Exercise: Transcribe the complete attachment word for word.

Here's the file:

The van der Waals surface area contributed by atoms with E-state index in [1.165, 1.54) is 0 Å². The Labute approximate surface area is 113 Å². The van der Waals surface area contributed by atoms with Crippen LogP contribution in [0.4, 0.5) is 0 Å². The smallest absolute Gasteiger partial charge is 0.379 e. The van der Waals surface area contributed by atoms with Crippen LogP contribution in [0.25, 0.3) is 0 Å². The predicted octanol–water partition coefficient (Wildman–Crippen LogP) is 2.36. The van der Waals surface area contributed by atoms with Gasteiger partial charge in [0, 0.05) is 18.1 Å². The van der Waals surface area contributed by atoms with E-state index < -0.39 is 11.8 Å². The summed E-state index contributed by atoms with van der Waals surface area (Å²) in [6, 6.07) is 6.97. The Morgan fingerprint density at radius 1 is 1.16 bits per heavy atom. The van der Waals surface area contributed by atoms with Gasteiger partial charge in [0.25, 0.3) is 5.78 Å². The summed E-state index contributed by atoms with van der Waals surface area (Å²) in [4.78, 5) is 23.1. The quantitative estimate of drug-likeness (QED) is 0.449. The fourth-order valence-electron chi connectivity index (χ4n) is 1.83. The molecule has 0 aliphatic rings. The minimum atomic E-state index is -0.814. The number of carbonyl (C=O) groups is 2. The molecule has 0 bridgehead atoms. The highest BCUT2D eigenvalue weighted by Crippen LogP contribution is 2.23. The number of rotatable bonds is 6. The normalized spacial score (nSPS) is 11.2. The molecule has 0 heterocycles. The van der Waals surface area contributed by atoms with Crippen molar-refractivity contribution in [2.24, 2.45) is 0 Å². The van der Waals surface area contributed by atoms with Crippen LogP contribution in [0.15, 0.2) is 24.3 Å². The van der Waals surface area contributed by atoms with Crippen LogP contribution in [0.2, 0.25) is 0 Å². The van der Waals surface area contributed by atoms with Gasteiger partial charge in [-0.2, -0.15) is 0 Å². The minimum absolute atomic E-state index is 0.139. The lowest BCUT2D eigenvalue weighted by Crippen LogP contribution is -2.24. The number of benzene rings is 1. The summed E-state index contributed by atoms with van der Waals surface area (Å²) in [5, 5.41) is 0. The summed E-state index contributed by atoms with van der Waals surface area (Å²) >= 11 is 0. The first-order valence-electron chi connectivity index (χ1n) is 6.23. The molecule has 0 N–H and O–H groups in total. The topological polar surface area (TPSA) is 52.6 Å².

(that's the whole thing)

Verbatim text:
The van der Waals surface area contributed by atoms with E-state index in [1.165, 1.54) is 0 Å². The Labute approximate surface area is 113 Å². The van der Waals surface area contributed by atoms with Crippen LogP contribution in [0.4, 0.5) is 0 Å². The smallest absolute Gasteiger partial charge is 0.379 e. The van der Waals surface area contributed by atoms with Crippen LogP contribution in [0.25, 0.3) is 0 Å². The predicted octanol–water partition coefficient (Wildman–Crippen LogP) is 2.36. The van der Waals surface area contributed by atoms with Gasteiger partial charge in [0, 0.05) is 18.1 Å². The van der Waals surface area contributed by atoms with E-state index < -0.39 is 11.8 Å². The summed E-state index contributed by atoms with van der Waals surface area (Å²) in [6, 6.07) is 6.97. The Morgan fingerprint density at radius 1 is 1.16 bits per heavy atom. The van der Waals surface area contributed by atoms with Gasteiger partial charge in [0.25, 0.3) is 5.78 Å². The summed E-state index contributed by atoms with van der Waals surface area (Å²) in [4.78, 5) is 23.1. The quantitative estimate of drug-likeness (QED) is 0.449. The fourth-order valence-electron chi connectivity index (χ4n) is 1.83. The molecule has 0 aliphatic rings. The minimum atomic E-state index is -0.814. The number of carbonyl (C=O) groups is 2. The molecule has 0 bridgehead atoms. The highest BCUT2D eigenvalue weighted by Crippen LogP contribution is 2.23. The number of rotatable bonds is 6. The normalized spacial score (nSPS) is 11.2. The molecule has 0 heterocycles. The van der Waals surface area contributed by atoms with Crippen molar-refractivity contribution in [2.24, 2.45) is 0 Å². The van der Waals surface area contributed by atoms with Crippen LogP contribution in [0.15, 0.2) is 24.3 Å². The van der Waals surface area contributed by atoms with Crippen LogP contribution in [0.2, 0.25) is 0 Å². The van der Waals surface area contributed by atoms with Gasteiger partial charge in [-0.2, -0.15) is 0 Å². The minimum absolute atomic E-state index is 0.139. The lowest BCUT2D eigenvalue weighted by Crippen LogP contribution is -2.24. The number of benzene rings is 1. The summed E-state index contributed by atoms with van der Waals surface area (Å²) in [5, 5.41) is 0. The summed E-state index contributed by atoms with van der Waals surface area (Å²) >= 11 is 0. The first-order valence-electron chi connectivity index (χ1n) is 6.23. The molecule has 0 N–H and O–H groups in total. The topological polar surface area (TPSA) is 52.6 Å².